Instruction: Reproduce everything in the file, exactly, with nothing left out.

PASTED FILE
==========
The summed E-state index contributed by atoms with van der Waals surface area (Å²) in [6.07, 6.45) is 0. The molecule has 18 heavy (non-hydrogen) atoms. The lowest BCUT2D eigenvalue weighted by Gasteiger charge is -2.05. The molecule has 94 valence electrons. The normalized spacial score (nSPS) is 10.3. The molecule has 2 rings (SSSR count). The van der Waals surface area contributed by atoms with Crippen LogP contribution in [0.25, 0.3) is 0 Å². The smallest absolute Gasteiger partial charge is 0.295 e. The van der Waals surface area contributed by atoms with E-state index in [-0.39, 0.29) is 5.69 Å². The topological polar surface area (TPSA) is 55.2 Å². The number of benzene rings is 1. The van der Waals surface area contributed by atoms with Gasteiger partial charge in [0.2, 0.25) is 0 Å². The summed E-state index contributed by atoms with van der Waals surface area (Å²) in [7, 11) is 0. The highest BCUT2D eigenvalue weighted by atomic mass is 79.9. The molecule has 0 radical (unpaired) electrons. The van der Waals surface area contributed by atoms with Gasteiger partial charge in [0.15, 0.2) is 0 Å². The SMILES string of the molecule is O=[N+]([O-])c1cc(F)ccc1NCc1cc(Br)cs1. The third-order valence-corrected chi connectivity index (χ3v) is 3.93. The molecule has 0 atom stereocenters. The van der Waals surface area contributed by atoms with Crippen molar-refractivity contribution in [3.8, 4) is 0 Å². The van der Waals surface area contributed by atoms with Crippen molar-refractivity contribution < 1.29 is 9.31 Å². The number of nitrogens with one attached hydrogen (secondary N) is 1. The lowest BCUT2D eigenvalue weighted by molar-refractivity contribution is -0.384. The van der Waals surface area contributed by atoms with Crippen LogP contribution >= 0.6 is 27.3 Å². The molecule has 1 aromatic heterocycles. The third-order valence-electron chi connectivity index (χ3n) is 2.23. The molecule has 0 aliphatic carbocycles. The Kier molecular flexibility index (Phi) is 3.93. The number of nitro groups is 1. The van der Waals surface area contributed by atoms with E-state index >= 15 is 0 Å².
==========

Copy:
The summed E-state index contributed by atoms with van der Waals surface area (Å²) in [6.07, 6.45) is 0. The molecule has 18 heavy (non-hydrogen) atoms. The lowest BCUT2D eigenvalue weighted by Gasteiger charge is -2.05. The molecule has 94 valence electrons. The normalized spacial score (nSPS) is 10.3. The molecule has 2 rings (SSSR count). The van der Waals surface area contributed by atoms with Crippen LogP contribution in [0.25, 0.3) is 0 Å². The smallest absolute Gasteiger partial charge is 0.295 e. The van der Waals surface area contributed by atoms with E-state index in [-0.39, 0.29) is 5.69 Å². The topological polar surface area (TPSA) is 55.2 Å². The number of benzene rings is 1. The van der Waals surface area contributed by atoms with Gasteiger partial charge in [0.2, 0.25) is 0 Å². The summed E-state index contributed by atoms with van der Waals surface area (Å²) in [7, 11) is 0. The highest BCUT2D eigenvalue weighted by atomic mass is 79.9. The molecule has 0 radical (unpaired) electrons. The van der Waals surface area contributed by atoms with Gasteiger partial charge in [0.15, 0.2) is 0 Å². The SMILES string of the molecule is O=[N+]([O-])c1cc(F)ccc1NCc1cc(Br)cs1. The third-order valence-corrected chi connectivity index (χ3v) is 3.93. The molecule has 0 atom stereocenters. The van der Waals surface area contributed by atoms with Crippen molar-refractivity contribution in [3.8, 4) is 0 Å². The van der Waals surface area contributed by atoms with Crippen molar-refractivity contribution < 1.29 is 9.31 Å². The number of nitrogens with one attached hydrogen (secondary N) is 1. The lowest BCUT2D eigenvalue weighted by molar-refractivity contribution is -0.384. The van der Waals surface area contributed by atoms with Crippen LogP contribution >= 0.6 is 27.3 Å². The molecule has 1 aromatic heterocycles. The third-order valence-electron chi connectivity index (χ3n) is 2.23. The molecule has 0 aliphatic carbocycles. The Kier molecular flexibility index (Phi) is 3.93. The number of nitro groups is 1. The van der Waals surface area contributed by atoms with E-state index >= 15 is 0 Å².